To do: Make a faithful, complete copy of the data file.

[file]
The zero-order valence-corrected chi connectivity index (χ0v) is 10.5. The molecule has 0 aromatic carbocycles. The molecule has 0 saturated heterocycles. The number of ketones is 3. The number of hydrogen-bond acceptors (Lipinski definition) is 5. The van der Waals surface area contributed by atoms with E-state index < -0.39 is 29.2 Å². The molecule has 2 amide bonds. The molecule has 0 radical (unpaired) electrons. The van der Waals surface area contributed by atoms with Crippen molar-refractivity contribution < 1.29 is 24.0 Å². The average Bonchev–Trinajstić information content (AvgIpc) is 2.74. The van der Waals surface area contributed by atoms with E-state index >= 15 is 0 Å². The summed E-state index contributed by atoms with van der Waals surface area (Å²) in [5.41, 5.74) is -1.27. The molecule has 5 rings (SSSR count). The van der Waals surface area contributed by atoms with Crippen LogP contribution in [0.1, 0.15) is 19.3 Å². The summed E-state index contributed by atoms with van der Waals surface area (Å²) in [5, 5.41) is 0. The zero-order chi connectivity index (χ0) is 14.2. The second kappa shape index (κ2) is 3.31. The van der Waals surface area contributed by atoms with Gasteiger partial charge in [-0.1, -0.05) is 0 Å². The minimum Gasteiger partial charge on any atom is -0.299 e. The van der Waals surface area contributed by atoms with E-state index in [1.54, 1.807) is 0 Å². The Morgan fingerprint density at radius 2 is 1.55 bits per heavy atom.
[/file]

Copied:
The zero-order valence-corrected chi connectivity index (χ0v) is 10.5. The molecule has 0 aromatic carbocycles. The molecule has 0 saturated heterocycles. The number of ketones is 3. The number of hydrogen-bond acceptors (Lipinski definition) is 5. The van der Waals surface area contributed by atoms with E-state index < -0.39 is 29.2 Å². The molecule has 2 amide bonds. The molecule has 0 radical (unpaired) electrons. The van der Waals surface area contributed by atoms with Crippen molar-refractivity contribution < 1.29 is 24.0 Å². The average Bonchev–Trinajstić information content (AvgIpc) is 2.74. The van der Waals surface area contributed by atoms with E-state index >= 15 is 0 Å². The summed E-state index contributed by atoms with van der Waals surface area (Å²) in [5.41, 5.74) is -1.27. The molecule has 5 rings (SSSR count). The van der Waals surface area contributed by atoms with Crippen LogP contribution in [0.1, 0.15) is 19.3 Å². The summed E-state index contributed by atoms with van der Waals surface area (Å²) in [5, 5.41) is 0. The zero-order chi connectivity index (χ0) is 14.2. The second kappa shape index (κ2) is 3.31. The van der Waals surface area contributed by atoms with Gasteiger partial charge in [-0.1, -0.05) is 0 Å². The minimum Gasteiger partial charge on any atom is -0.299 e. The van der Waals surface area contributed by atoms with E-state index in [1.54, 1.807) is 0 Å². The Morgan fingerprint density at radius 2 is 1.55 bits per heavy atom.